Brown Trout Life Cycle
Brown trout, found in every trout stream and river throughout the British Isles, are the perfect quarry for the flyfisher. They vary enormously in both size and appearance according to the type of water they inhabit — from the great, deep, bronze and often lightly marked aldermen of the Test and Itchen occasionally weighing three or four pounds or even more, through the bright light golden, black and vermilion spotted three quarter pounders of the Exe and the Eden, to the fierce, dark and slender three- or lour-ounce fish of the Deveron and the Upper Bann.
December to February
Brown trout spawn in the winter, between the beginning of December and mid- to late February. In order to do so, they move into stretches of river with clean gravel beds through which the water can percolate, washing the eggs. These areas, known as redds, are often upstream of the trouts’ spring, summer and autumn haunts.
On a redd, a hen fish cuts a hollow in the gravel with sweeps of her tail and then lays some of the several hundred ova she is carrying into it. Simultaneously, her mate, holding position beside and usually very slightly ahead of her, discharges a stream of milt into the current, some of it leaching and fertilizing the ova. The hen fish then moves a foot or so upstream and cuts another hollow, the pebbles washed out of it covering the fertilized ova in the previous one and thus protecting them.
Mating, although not usually fatal, is a debilitating process for trout, and they may need as much as two or three months to regain condition, which is why the trout season is generally closed from the end of October until the middle of April (although the opening date is extremely variable, ranging from the middle of January on some Scottish rivers to the beginning of May on one or two chalk streams). Especially in rivers sparse in food, a few of the older fish may be unable to compete with the younger ones and fail altogether to put back weight lost in spawning. Such trout, readily identifiable by their gauntness, even when caught in June or July, are best compassionately dispatched, although they will be unfit for all but the least fastidious of tastes.
Four to Twelve Weeks
After about four to twelve weeks in the redds (depending on the water temperature), the trout’s ova hatch into alevins, strange, almost tadpole-like creatures which continue to live for some time on yolk sacs hanging from their throats. As the yolk sacs become depleted, the alevins become increasingly fish-like and are soon clearly identifiable as trout fry.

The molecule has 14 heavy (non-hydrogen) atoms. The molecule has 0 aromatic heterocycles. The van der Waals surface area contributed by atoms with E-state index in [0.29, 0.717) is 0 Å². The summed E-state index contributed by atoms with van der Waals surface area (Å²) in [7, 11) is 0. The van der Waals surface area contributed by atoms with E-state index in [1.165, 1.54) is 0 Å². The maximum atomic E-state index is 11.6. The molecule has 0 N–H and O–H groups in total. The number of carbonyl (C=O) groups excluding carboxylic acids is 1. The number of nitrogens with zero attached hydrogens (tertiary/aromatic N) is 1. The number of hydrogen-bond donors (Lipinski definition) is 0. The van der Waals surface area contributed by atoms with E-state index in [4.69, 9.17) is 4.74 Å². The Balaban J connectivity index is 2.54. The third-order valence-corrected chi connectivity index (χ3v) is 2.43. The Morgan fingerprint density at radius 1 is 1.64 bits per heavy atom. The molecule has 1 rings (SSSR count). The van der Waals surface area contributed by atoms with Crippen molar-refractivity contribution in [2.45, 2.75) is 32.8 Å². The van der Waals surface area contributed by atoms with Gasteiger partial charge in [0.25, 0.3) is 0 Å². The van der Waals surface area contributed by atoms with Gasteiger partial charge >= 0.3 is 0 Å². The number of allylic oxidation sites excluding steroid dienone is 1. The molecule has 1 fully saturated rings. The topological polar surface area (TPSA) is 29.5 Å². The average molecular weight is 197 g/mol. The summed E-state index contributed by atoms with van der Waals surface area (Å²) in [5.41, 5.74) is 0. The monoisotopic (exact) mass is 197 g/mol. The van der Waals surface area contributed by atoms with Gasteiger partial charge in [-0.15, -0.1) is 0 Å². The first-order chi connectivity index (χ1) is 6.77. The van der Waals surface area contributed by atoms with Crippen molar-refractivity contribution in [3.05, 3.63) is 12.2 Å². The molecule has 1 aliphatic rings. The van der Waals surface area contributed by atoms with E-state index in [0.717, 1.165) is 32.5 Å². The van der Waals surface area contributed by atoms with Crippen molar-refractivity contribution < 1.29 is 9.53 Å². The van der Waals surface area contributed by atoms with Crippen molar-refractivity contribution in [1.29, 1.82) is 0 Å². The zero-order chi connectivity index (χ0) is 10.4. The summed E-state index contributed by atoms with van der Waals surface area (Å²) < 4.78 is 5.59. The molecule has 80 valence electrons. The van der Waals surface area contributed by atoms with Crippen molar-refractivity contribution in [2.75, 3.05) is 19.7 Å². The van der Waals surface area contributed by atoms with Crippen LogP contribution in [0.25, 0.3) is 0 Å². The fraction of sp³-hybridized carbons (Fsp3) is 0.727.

The fry live in shoals in slack water, usually close to the shore, and feed on the minute invertebrates they find there. They, in turn, provide easy pickings for a whole range of predators and the mortality rate from the oval stage until the young trout are big enough to be reasonably safe is staggeringly high. Even when fully grown, trout continue to be preyed upon by herons, otters, mink and pike, although there is some evidence to suggest that when less agile coarse fish are present the major predators (man excluded) will take them in preference to the trout.
In ideal conditions, brown trout may live for anything from eight to twelve years, becoming sexually mature in their fourth year. They are essentially individualistic, adopting lies which provide them with refuge from the full force of the stream and cover from predators and strong direct sunlight, but where they can still take full advantage of the conveyor belt of food borne down to them on the current. Brown trout do not normally move far from their lies to intercept food, rarely more than about three feet. Each one has its own identified bolt-hole, usually quite close to its lie, into which it will slip if it believes danger to threaten.
There is a clearly established pecking order amongst brown trout in streams and rivers, the biggest and fittest fish almost always occupying the best lies. And, when a fish is caught or otherwise evicted from his lie, it is remarkable how often it will quickly be taken over by another trout.